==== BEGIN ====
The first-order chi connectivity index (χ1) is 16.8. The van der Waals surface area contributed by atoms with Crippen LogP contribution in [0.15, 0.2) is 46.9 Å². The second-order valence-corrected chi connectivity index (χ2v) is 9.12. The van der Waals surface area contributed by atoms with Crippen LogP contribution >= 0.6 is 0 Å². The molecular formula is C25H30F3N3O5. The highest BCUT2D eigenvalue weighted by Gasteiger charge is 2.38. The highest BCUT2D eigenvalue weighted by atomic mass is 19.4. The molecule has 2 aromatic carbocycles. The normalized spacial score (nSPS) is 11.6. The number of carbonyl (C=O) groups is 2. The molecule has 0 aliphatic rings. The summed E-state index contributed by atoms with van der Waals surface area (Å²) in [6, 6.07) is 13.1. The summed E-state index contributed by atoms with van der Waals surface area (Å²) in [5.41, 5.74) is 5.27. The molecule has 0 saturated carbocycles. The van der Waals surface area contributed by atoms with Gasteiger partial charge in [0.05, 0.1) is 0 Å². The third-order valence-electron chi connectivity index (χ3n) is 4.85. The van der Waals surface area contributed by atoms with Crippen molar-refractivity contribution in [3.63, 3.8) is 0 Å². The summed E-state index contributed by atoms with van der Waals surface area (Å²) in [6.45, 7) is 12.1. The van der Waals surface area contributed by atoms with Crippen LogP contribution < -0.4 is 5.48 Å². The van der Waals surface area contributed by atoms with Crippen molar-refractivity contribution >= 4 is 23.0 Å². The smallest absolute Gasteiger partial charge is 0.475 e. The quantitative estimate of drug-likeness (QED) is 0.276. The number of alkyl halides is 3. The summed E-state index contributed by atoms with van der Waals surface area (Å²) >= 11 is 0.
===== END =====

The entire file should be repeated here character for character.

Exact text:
The first-order chi connectivity index (χ1) is 16.8. The van der Waals surface area contributed by atoms with Crippen LogP contribution in [0.15, 0.2) is 46.9 Å². The second-order valence-corrected chi connectivity index (χ2v) is 9.12. The van der Waals surface area contributed by atoms with Crippen LogP contribution >= 0.6 is 0 Å². The molecular formula is C25H30F3N3O5. The highest BCUT2D eigenvalue weighted by Gasteiger charge is 2.38. The highest BCUT2D eigenvalue weighted by atomic mass is 19.4. The molecule has 2 aromatic carbocycles. The normalized spacial score (nSPS) is 11.6. The number of carbonyl (C=O) groups is 2. The molecule has 0 aliphatic rings. The summed E-state index contributed by atoms with van der Waals surface area (Å²) in [6, 6.07) is 13.1. The summed E-state index contributed by atoms with van der Waals surface area (Å²) in [5.41, 5.74) is 5.27. The molecule has 0 saturated carbocycles. The van der Waals surface area contributed by atoms with Gasteiger partial charge in [0.05, 0.1) is 0 Å². The third-order valence-electron chi connectivity index (χ3n) is 4.85. The van der Waals surface area contributed by atoms with Crippen molar-refractivity contribution in [3.63, 3.8) is 0 Å². The summed E-state index contributed by atoms with van der Waals surface area (Å²) in [6.45, 7) is 12.1. The van der Waals surface area contributed by atoms with Crippen LogP contribution < -0.4 is 5.48 Å². The van der Waals surface area contributed by atoms with Crippen molar-refractivity contribution >= 4 is 23.0 Å². The smallest absolute Gasteiger partial charge is 0.475 e. The quantitative estimate of drug-likeness (QED) is 0.276. The number of alkyl halides is 3. The summed E-state index contributed by atoms with van der Waals surface area (Å²) >= 11 is 0.